NEW YORK (Hollywood Reporter) – ABC News is reducing its full-time presence in Iraq, and will rely more on the BBC for day-to-day reports from inside the country.
The network will continue to have a Baghdad bureau, though there will be no full-time correspondent and fewer employees than there have been since the war began in 2003. Its move comes at a time when the broadcast networks face slimmer budgets and an intensifying war in Afghanistan.
The Iraq War, even with 130,000 U.S. troops remaining there, has fallen mostly off the front pages and top-of-the-evening newscasts. Troop deaths are down and so is the amount of time that the networks have devoted to the story in the election year just past.
“We will have a presence but significantly less than there was before,” an ABC News executive who declined to be identified told The Hollywood Reporter. “This is more of a reallocation of resources so we’re not spending money for a substantial presence on the ground waiting for something to happen.”
ABC News president David Westin announced the change Wednesday in Baghdad in an e-mail to employees obtained by The Hollywood Reporter. He wrote that Iraq will continue to be an important story for ABC News and “we will devote all the resources necessary to do the story justice.”
The deal includes some financial support for the BBC’s coverage, but it wasn’t clear how much. The BBC announced the change to its employees Wednesday afternoon.
ABC News has had a long-term content sharing plan with the BBC, the only U.S. network to do so. The partnership has grown from 1994, when it began having BBC correspondents file stories for the network. The partnership goes both ways, with the BBC providing reports from the Congo last year while ABC helped the BBC with coverage of the presidential election.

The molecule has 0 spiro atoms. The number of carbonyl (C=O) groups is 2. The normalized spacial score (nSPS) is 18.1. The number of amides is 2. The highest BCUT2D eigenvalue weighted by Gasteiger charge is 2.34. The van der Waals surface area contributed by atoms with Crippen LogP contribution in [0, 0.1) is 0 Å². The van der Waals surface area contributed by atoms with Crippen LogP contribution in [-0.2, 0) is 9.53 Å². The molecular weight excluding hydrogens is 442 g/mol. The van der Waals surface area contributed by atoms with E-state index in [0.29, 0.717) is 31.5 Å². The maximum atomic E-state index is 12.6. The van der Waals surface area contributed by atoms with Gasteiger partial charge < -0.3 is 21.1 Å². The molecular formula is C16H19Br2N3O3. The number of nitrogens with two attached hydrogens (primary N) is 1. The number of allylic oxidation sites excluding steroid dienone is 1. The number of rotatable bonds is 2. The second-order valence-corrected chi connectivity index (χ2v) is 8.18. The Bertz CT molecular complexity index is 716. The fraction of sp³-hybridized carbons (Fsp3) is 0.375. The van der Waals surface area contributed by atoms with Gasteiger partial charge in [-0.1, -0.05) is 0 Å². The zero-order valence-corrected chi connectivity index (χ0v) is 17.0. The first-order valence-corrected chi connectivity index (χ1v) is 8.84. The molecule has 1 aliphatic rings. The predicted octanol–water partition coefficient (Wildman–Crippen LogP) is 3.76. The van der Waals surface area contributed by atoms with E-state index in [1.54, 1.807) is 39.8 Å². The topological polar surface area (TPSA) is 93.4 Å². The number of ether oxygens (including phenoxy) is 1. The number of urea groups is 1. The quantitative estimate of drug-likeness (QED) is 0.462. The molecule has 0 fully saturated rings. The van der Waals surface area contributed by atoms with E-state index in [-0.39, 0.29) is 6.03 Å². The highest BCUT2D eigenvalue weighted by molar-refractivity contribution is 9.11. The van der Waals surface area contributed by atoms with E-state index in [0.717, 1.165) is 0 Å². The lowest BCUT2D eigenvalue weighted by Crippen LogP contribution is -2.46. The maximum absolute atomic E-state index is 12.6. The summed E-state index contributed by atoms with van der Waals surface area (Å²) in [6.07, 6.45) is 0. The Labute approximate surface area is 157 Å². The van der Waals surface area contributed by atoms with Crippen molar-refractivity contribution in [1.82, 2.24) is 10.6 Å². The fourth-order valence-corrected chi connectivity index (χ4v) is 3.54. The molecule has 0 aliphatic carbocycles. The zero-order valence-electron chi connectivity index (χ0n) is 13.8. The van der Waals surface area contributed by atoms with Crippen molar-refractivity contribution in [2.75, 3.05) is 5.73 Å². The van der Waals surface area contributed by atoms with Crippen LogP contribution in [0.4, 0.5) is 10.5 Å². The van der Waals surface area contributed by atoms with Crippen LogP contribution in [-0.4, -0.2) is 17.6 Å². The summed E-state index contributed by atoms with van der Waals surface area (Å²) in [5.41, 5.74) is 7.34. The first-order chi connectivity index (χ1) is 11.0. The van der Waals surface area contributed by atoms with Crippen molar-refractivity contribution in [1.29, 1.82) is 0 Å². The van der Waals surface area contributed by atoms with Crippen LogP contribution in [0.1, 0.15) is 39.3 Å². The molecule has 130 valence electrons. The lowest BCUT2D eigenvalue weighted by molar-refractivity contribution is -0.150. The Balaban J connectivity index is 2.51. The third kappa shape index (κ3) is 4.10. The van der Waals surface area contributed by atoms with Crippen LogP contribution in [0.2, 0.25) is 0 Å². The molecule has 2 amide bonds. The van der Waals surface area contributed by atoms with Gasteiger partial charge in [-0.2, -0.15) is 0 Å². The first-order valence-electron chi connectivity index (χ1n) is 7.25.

The Baghdad bureaus have cost the broadcast networks millions of dollars annually since 2003 with seemingly no end in sight. The networks have had to budget not only for reporting and production teams but also for support staff and heavy security.
Throughout the war, Iraq’s been a deadly place for journalists with, among others, the deaths of two CBS News employees in an IED explosion in May 2006. CBS News correspondent Kimberly Dozier and ABC News’ Bob Woodruff were severely wounded by explosions.
Consequently, networks have always shared intelligence and security matters in regular conference calls. But efforts to extend that to content sharing, perhaps having one correspondent at a time for the networks in Baghdad, working in a pool arrangement, never came to fruition.
CBS News president Sean McManus said that it wasn’t “an arrangement that made sense for CBS News.” The network also doesn’t have a full-time correspondent in Iraq, though Elizabeth Palmer spent 10 days there before Christmas filing reports. McManus said that having no full-time correspondent there saves a little bit of money but not as much; there is still a CBS News bureau there with employees.
“It wasn’t so much a question of saving some money but being more intelligent in how we use our resources,” McManus said.